Both vulnerable. North deals.
x -A 8
u -J 10 5 2
v -K 6
w -A K Q J 3
x -9 7 6 3 2 x -K 10 4
u -A Q 3 u -6
v -10 8 5 2 v -Q J 9 7
w -6 w -9 7 5 4 2
x -Q J 5
u -K 9 8 7 4
v -A 4 3
w -10 8
1w Pass 1u Pass
4u Pass Pass Pass
Opening lead: Six of w
West, defending against four hearts, needs to find a quick entry to partner's hand to obtain a ruff. Is there any clue to which suit West should tackle first?
The bidding is simple enough. After South's one-heart response to the one-club opening, North's five-loser hand is easily worth a jump to game. South is just short of making a move toward slam.
Depending on the location of the king of hearts, West will have to find two or three more defensive tricks to defeat the heart game. It is unlikely that East holds sufficient high cards to produce those tricks, so West elected to try for a club ruff by leading his singleton. Declarer won in dummy and immediately ran the jack of hearts, losing to West's queen.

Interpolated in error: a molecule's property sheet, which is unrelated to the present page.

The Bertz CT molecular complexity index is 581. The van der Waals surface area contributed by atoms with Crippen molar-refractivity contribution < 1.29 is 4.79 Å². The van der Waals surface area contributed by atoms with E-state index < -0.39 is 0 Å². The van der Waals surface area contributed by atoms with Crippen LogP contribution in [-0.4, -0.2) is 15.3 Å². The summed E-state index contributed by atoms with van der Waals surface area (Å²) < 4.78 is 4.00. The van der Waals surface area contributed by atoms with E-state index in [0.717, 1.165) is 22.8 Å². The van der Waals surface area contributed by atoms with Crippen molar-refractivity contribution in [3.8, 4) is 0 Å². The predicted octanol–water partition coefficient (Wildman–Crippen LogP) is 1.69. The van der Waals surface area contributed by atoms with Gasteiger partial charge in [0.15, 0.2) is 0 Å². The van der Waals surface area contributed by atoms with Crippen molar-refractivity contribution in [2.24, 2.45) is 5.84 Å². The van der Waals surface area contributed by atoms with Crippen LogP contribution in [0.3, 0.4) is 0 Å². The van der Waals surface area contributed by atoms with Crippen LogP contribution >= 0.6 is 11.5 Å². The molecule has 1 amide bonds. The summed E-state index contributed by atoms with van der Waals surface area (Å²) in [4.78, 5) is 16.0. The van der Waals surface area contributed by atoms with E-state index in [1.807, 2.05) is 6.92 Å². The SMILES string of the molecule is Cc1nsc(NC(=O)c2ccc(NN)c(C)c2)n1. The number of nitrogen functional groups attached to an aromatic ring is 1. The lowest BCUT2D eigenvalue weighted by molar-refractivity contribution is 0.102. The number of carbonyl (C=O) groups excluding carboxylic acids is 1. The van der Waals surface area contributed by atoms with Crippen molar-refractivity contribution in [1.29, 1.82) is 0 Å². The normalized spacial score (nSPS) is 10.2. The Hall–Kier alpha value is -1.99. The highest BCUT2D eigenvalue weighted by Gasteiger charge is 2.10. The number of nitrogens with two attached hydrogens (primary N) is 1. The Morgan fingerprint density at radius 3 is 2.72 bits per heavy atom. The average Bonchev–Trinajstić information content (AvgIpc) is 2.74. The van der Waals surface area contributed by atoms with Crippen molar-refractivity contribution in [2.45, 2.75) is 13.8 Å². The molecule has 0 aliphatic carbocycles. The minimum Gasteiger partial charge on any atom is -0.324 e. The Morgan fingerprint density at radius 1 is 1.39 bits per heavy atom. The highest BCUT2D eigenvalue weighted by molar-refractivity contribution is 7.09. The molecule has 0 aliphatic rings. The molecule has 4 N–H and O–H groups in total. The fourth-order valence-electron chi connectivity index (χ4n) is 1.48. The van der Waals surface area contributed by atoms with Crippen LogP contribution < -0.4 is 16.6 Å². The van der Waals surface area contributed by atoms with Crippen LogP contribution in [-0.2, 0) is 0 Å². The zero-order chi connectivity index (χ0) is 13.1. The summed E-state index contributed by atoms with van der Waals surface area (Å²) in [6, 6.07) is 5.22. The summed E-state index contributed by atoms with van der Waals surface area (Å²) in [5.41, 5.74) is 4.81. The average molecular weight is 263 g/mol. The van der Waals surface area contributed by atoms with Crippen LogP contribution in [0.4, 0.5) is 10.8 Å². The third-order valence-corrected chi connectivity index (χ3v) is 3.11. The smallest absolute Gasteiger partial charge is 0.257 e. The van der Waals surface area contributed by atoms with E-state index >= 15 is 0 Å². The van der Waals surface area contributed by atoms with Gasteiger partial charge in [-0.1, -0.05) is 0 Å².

The hand was at the crossroads. West had to find an entry to the East hand for a club return, and the only possible cards were the king of spades and ace of diamonds. Is there a reason to prefer one over the other?
Yes! Possession of the ace of hearts gives West the luxury of testing both possibilities providing he does so in the right order. Suppose West tries the quick route and shifts to a diamond. Declarer wins, forces out the ace of hearts, rises with the ace on West's spade return, draws the outstanding trump and runs clubs to coast home with an overtrick.
Now suppose West shifts to a spade after winning the first heart. If declarer plays low, East wins and reverts to clubs to beat the hand. If declarer rises with the ace, East signals with the ten of spades and, when West wins the second trump, a spade to East's king and a club return nets the defenders four tricks.
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